Mentor mothers support and empower pregnant women in protecting their babies from HIV infection and staying healthy.
It was a long walk home for Maria on that day in Malawi in February 2011. She had been trying for two years to become pregnant, and the nurse at the clinic had just confirmed that she was indeed pregnant with her first child! But the nurse also explained that she was HIV positive, and needed to take steps to protect her unborn child from becoming HIV positive, and for her own health.
Every step home from the clinic that day felt like a thousand miles as she thought about how to tell her husband, Davis. To her surprise, he was very supportive and even went to be tested for HIV. Maria and Davis outside their home in Gunde village.
Davis’ support was invaluable, but Maria was still depressed. A health worker encouraged her to go to the clinic and meet mentor mothers who help women live positively with HIV. A group of pregnant women at the Bvumbe Health Centre in Blantyre receiving a health talk from a mentor mother.
“The training with Mothers2Mothers changed my life and helped me to see how it was possible to live with hope.”
Maria became a mentor mother herself.
“I am able to feed my family. There is nothing we lack. I am busy building another house, I have saved for some iron sheets and I have managed to mould 1500 bricks,” said Maria.
Maria gave birth to a healthy baby boy, and four years later to a girl.
“When I got the results that my babies were HIV-negative, I immediately called all my relatives sharing with them the truth that although I was HIV-positive, my children were born negative,” she said.
Maria with Joyous, 6, and Eliza, 2, at home.
As a mentor mother Maria hopes to change the lives of women who face the same challenges she did six years ago. Most significantly, she hopes to show, through her own journey, that children can be born free of HIV. (Right) Maria at the Bvumbwe Health Centre in Blantyre.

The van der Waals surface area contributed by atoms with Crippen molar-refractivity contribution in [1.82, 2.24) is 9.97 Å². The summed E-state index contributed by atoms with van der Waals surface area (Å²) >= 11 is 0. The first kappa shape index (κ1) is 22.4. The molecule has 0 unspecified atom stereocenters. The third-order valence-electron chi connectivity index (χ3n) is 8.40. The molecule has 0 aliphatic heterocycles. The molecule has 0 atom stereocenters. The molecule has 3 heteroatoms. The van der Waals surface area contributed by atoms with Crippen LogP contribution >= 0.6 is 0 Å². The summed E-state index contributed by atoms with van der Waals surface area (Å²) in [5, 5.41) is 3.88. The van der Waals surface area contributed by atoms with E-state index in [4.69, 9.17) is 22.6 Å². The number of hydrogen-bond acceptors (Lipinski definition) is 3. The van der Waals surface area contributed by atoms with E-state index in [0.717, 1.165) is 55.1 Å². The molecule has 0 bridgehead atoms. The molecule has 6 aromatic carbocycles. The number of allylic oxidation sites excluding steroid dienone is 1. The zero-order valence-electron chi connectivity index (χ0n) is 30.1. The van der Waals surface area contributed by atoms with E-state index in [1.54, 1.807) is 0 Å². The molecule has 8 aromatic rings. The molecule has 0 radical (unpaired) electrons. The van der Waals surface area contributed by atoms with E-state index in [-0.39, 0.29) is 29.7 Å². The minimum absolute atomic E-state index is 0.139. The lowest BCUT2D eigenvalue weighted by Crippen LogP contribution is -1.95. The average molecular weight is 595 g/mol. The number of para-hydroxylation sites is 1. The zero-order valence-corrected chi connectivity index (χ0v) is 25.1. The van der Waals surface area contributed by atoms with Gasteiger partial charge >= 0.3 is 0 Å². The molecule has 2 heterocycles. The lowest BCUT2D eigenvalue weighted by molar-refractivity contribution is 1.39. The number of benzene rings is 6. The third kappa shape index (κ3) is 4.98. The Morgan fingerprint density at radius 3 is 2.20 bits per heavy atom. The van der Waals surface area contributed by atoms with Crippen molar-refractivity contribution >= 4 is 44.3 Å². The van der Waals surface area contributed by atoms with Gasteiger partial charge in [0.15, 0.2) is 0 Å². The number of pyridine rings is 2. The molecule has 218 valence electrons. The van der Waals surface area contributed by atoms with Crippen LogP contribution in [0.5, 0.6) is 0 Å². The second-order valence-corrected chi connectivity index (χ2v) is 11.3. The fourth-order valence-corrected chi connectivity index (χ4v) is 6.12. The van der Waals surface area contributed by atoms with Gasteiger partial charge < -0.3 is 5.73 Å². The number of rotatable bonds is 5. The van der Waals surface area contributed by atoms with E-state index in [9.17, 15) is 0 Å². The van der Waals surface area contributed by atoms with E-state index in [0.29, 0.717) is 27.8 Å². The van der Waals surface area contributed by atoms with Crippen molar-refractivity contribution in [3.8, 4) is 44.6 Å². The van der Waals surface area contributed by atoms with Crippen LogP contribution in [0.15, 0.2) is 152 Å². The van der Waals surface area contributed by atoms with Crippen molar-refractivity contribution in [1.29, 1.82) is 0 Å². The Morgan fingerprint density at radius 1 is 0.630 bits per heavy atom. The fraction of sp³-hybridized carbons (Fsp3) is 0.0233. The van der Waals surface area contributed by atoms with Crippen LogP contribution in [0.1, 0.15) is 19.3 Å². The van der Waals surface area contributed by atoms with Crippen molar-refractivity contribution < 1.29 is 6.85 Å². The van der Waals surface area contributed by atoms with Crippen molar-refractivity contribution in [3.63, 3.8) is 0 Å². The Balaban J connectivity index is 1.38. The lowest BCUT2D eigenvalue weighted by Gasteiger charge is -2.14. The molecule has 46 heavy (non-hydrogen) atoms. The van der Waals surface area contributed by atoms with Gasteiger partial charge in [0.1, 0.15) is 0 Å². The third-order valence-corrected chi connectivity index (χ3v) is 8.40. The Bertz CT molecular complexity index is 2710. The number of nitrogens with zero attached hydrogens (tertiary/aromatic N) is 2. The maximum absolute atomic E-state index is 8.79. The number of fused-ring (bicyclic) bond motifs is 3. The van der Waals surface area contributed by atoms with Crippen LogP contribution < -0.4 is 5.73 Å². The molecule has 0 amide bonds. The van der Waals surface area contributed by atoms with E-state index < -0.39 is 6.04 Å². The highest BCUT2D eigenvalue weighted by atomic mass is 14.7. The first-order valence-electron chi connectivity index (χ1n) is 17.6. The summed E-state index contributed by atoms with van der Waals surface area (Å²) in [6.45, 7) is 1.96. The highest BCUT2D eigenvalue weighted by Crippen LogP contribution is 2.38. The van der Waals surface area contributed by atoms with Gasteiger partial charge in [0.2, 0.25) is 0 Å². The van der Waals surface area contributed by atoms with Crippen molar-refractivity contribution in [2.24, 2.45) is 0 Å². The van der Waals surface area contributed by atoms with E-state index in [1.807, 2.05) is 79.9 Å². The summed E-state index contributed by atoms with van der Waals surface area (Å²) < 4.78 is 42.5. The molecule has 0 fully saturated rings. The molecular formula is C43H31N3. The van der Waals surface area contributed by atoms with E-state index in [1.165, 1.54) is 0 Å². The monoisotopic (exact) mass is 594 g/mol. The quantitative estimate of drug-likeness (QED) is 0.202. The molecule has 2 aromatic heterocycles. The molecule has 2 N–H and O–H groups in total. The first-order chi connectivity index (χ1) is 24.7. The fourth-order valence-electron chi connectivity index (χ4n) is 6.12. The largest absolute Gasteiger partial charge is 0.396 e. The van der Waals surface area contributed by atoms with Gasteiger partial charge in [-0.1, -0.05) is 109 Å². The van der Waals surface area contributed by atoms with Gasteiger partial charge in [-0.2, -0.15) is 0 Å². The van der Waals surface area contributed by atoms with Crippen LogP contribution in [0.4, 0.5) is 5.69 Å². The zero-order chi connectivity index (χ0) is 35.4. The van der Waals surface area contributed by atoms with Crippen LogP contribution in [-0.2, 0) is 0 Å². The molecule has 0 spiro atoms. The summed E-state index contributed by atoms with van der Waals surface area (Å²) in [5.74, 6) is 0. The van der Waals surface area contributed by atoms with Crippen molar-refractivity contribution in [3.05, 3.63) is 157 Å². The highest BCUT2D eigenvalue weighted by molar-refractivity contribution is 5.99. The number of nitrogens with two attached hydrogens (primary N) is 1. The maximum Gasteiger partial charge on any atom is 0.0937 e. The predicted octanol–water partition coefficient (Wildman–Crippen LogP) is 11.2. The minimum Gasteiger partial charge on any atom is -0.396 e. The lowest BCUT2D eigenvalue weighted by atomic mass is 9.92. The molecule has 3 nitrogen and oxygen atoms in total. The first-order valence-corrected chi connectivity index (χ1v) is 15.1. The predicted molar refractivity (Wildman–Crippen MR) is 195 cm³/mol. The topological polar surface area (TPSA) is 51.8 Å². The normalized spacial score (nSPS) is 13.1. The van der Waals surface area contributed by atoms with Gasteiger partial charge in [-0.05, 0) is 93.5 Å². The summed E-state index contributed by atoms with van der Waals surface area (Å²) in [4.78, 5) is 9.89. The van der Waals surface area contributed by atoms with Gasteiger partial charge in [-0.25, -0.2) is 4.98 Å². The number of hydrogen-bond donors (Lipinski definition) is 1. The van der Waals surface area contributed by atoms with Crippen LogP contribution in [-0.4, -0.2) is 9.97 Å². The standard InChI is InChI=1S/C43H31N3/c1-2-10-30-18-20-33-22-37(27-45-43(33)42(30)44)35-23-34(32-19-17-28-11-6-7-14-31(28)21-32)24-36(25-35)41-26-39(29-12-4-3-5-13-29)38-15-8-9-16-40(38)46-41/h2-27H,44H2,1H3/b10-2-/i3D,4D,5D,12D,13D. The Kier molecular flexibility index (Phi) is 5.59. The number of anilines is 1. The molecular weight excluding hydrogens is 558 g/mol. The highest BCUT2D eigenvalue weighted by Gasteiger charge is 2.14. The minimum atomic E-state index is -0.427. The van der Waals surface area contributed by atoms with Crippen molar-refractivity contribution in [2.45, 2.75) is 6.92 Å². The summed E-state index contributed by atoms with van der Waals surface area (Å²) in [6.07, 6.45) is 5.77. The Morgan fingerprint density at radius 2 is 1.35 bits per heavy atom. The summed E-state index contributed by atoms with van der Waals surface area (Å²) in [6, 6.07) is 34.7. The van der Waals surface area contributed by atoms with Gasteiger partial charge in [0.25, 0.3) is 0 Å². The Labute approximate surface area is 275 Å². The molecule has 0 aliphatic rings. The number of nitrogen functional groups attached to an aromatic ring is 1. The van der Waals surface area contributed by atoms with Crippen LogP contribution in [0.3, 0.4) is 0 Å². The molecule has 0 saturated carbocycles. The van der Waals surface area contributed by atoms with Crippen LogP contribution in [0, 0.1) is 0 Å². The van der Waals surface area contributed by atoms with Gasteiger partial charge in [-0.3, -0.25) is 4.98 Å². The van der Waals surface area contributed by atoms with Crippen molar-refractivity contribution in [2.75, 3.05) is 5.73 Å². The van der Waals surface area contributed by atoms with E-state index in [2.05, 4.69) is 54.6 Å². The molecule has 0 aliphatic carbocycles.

“It is often easier for women and especially adolescents, to open up to the mentor mothers rather than to the clinic staff, and even their own families. The mentor mothers become mothers to all the women they meet,” Mothers2Mothers’ Jessie Kaume says.
Maria speaks with a pregnant mother at the health centre.
Maria and Joyous smile as Eliza tries her hand at cooking at home. In Malawi, the prevention of transmission of HIV from mother to child is implemented at clinic level. The program has reduced the number of babies being born with HIV from 6% in 2014 to 4.5% in 2015 by the time they are 24 months old.
Maria values her role as mother to both the women she meets at such vulnerable times in their lives, as well as to her own children. She loves being a mother. Eliza giggles in the lap of her mother on a grass mat at their home.
“For fun we have a memory card that we have loaded with music which we put into the radio. We get together as a family in the lounge, and we listen to gospel music together. I also love to cook for my children, we sit together and eat and have fun as a family,” says Maria.
Davis leads his family in prayer while they listen to gospel music in their lounge.
“I am an empowered woman and I can do anything,” Maria says. “My hope for my children is that they would have long lives, benefit from a good education and learn to stand tall on their own feet.” Maria picks up Eliza outside their home.